In ‘Darkness at the heart’ however, the author writes in third person, which keeps the article cold and informative.

The tones of the two articles are another point this essay will explore. In ‘Darkness at the heart’ the tone is very serious and critical. This can be seen in phrases such as “Against the most sombre international background of the decade” and “This collapse in savings is storing up big trouble”. These two phrases convey a very solemn tone which is successful in warning the audience but also in making them frightened, therefore engaging some emotion which is useful in keeping the reader’s attention.

On the other hand the tone of ‘In the Retail Temple’ is very different. “Despite a Christmas which saw spending go through the roof, most of this gawping, shuffling peoplescape is here to spend even more”, in this sentence the author is using a very light hearted and informal attitude which involves the reader as well as making it easy for the reader to relate to. The humour which is present in phrases such as “If recession is stalking these halls and shop floors, it is proving as elusive as Bin Laden”, is also very entertaining and quickly beckons the reader into wanting to read on.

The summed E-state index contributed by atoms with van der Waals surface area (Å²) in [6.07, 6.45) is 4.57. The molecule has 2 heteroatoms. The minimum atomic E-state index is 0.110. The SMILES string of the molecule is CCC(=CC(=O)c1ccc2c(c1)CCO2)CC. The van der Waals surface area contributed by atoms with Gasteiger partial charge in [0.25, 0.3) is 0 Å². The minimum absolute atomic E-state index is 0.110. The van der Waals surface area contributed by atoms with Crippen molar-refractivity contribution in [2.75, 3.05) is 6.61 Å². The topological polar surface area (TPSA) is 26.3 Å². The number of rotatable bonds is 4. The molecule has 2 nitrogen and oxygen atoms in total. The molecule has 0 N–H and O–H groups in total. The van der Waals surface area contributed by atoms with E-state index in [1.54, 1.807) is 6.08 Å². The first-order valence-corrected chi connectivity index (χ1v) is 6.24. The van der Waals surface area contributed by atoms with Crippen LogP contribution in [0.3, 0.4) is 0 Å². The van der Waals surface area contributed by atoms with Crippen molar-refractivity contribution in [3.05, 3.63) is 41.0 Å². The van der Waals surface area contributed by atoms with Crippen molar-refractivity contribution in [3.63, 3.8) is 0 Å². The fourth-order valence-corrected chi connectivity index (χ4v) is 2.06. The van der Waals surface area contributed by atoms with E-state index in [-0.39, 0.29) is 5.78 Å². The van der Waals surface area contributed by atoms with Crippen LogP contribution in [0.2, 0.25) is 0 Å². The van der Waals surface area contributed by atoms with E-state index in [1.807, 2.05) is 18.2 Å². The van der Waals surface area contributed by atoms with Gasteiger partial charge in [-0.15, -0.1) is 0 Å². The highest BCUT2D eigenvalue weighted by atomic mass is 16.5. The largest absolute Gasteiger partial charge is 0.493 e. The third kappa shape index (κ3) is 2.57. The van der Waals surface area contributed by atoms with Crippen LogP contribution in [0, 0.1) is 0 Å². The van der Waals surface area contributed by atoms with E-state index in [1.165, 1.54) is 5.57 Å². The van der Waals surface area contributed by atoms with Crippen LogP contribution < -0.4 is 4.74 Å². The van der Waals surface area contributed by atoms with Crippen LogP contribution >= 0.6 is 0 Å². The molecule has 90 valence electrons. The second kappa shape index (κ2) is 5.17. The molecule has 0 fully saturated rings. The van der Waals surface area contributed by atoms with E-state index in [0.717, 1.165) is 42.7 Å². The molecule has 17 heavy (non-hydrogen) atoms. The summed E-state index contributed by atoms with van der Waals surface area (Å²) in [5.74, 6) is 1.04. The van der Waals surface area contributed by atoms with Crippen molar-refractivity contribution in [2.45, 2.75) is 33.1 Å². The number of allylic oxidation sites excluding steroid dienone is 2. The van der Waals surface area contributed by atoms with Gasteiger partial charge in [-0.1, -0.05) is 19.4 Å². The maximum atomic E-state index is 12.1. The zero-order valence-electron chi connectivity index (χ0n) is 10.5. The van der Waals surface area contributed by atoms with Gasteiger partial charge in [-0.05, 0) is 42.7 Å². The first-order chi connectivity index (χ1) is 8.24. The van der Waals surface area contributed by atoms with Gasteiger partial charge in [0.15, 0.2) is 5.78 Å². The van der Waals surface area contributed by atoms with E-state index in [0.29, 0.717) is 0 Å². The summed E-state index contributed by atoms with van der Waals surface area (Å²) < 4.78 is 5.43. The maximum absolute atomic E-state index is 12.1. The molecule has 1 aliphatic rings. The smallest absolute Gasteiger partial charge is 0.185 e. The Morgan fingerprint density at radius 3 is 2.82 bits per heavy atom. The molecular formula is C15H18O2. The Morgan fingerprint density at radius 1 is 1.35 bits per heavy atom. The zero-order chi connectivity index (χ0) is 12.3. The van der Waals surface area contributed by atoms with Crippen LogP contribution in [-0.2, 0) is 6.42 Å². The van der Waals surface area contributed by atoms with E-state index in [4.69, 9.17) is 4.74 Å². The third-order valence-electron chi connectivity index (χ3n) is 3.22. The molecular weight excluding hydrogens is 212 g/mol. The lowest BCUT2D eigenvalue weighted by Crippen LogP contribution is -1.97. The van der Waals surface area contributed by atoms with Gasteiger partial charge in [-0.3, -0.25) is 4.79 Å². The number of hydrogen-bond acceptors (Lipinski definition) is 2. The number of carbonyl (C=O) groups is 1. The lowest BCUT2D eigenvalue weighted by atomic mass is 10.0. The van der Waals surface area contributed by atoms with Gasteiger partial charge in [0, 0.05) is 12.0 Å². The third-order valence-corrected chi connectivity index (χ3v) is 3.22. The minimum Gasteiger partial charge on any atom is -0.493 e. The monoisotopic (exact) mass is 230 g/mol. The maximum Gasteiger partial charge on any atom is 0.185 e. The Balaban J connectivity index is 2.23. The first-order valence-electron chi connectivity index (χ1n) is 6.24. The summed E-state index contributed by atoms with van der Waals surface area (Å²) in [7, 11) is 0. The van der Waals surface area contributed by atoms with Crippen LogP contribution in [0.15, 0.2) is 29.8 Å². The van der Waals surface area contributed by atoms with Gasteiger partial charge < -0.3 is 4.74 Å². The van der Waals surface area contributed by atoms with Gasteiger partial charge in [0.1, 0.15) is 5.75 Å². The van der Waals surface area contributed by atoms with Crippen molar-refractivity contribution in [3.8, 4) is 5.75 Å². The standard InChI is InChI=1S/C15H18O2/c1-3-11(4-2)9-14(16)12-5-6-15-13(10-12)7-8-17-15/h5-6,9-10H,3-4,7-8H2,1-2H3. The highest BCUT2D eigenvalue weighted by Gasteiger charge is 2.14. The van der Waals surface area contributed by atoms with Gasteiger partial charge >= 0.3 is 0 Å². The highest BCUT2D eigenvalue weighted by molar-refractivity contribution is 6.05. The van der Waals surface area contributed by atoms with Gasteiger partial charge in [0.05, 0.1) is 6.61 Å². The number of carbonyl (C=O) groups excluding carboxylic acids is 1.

The next contrast explored is the use of emotive language in the articles. ‘In the Retail Temple’ contains many examples of this specific technique such as in the phrase “Over sharp-elbowed Essex girls”. The use of this rhetoric language makes the article manipulative whilst keeping a certain underhand subtlety. This serves to make the reader completely engaged to the article and also puts great emphasis on exact points and opinions of the author. The emotive language in this article is used in a positive way which creates a feeling of jocular importance to the issue of the spending obsession.